Head games, it’s ok to not be ok. 

While my many years of grappling with depression seem now to be behind me I now get to unpack my anxiety and other mental health challenges. 

Exercise has done wonders for my confidence. I’ve tried things, they work out or not, and nothing bad happens. 

The weird thing is I can have a great week of running bracketed by a really crappy bike ride. Smiling and feeling great mushed around crying and negative self talk. 

I had a pretty shit 60 km bike ride a couple weeks ago with Victor, Sam and Michel. I was tired. I hadn’t biked at all for 2 months and it was colder than I had the gear for. 

I want to say that the first half was fine but I had a huge anxiety attack as we left town. 

What am I thinking? I can’t do this! Who am I kidding? I’m lazy and stupid and there’s no way I can do a 600 km ride next year. Nope.  No way. I’m an idiot. 

I admitted to Sam I was having a moment. It quickly passed and the ride up into Ilderton felt good. 

When we got out in the wind I was quickly chilled to the bone and was miserable from Ilderton home. Openly miserable. Crying. We got into London and I was shivering, cramping and really tired. We were in traffic and I totally lost my shit, so much so I had to go up onto the sidewalk and wail. I cried and sobbed so hard Michel asked if he should get the car. I couldn’t stop crying and wailing. It was so embarrassing. Thankfully the heavy traffic drowned out my ruckus. 

I got back on my bike and we toddled the rest of the way home. 

It took my a couple hours to warm up and be ok. 

After food, warming up and showering I put my tiara on and got on with my life. 

I don’t know why cycling taps deep into my anxiety or why when I really push my comfort zone I’m reduced to a wailing woman who sounds like a six year old. My body adapts quickly to activity but it’s the head game that I struggle with. 

I only got back on my bike this week for two short spinning stints on my trainer. I’m trying to be kind to myself and realize it’s going to be ok. Of course I can train up to do the PWA 600 km Bike Rally for Life. I went from cycling 20 km to 60 km in two months, I got up to 100 km and did 3 or 4 of those this season. 

So when I feel like this:

I need to remember I also more often feel like this on my bike:

And if you ever see me losing my shit on the side of the road, don’t worry, it’s ok to not be ok sometimes. I’ll ask for help if I need it but sometimes I just need to wail a bit before I move on. 

13 thoughts on “Head games, it’s ok to not be ok. 

  1. Yeah, that wasn’t an easy ride once we made the turn at Ilderton. Question: I debated mentioning the tail wind on the way out there, knowing the way home would be tough ( usually you want to ride out into the wind, home with the tailwind but it was Victor’s route) but you were doing great so I kept quiet. Should I have mentioned what I knew was ahead? Also, is Santa bringing you warm cycling clothes for Christmas? Looking forward to spring riding with you and the rest of our bike rally team! It’ll be so much fun.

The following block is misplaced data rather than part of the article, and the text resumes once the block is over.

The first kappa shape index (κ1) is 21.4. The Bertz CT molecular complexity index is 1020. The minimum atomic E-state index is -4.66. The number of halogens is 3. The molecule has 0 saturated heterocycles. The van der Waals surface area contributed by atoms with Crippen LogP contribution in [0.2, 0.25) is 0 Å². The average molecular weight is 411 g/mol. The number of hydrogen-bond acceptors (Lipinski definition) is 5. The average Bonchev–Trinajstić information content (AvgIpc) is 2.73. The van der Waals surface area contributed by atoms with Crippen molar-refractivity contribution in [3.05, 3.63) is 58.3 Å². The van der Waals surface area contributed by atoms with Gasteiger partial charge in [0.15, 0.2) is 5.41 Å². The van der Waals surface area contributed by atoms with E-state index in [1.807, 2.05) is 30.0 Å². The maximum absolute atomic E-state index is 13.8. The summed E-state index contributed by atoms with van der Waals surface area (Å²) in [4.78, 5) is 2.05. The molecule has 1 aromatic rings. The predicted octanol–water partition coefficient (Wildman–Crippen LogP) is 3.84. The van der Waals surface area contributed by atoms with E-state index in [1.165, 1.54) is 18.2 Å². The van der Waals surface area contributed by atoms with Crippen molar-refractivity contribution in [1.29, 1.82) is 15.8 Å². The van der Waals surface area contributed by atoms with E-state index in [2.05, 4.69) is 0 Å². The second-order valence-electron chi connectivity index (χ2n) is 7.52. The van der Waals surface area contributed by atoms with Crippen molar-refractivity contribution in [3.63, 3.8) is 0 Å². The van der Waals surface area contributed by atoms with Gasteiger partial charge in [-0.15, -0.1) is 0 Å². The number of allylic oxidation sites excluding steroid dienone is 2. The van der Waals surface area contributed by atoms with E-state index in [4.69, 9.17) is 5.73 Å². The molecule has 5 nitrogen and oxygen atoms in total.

1. Hehehe I knew about the wind before we went out. The Air Navigator in me always grabs the Nav Canada wind charts. You can always share info but it’s not your job to take care of me.
      It just so happens Santa (my sister Anj) is getting me winter tights and my folks a winter jersey 🙂
      I was mostly kicking myself for not cycling more in Oct & Nov. I’m back on my bike now though, it was just the wake up call I needed to motivate my winter spinning. 🙂
      We are SO going to have fun on the ride. I get to see everyone’s Lycra bum!!!! Wahoo!

  2. “it’s ok to not be ok sometimes” I AGREE! And wish we could accept this as a culture instead of trying to keep everything under control all the time. Thank you!

    1. I find too I have to tell folks that’s it’s ok I’m not ok because it causes others stress/distress. Many of my friends worry so I like to reassure them it’s not an emergency.

      1. We also live in a culture of ‘fixers’ where people are uncomfortable with difficult emotions…we often try to solve ‘problems’ quickly, stifling feelings that need to be expressed. I yearn for the day when crying has been normalized!!! Wouldn’t it be lovely if we could all agree to just be there for each other, holding the space for the full range of emotion we all bring to life! 🙂

  3. Good that you’re getting some mojo back.

    I’ll lucky doing any cycling January. We’ll see. Right now it’s melting slippery snow patches. So I’m not on the bike. I walked to and from home to go shopping. I can’t complain because I live in a walkable, cycleable neighborhood..downtown.

      1. Seems like a lot of the topics have been exhausted here on this blog… or not. Actually there are some topics…but they would be complicated to write or they would be taboo here.

  4. I didn’t know you had that level of anxiety re the bike, Nat, and I appreciate knowing because I no longer feel as if it’s just me. I took pretty much the entire season off of outdoor riding due to debilitating fear. So at least you’re out there and pushing past it. I hope the grip of fear subsides for both of us. Hugs and thanks for this post. Means a lot to me.

      1. I get a mild wave every time I jump on my bike and have to tell my legs to get going. In town traffic and when I’m tired at the end of a long or challenging ride. I keep thinking it will go away eventually!

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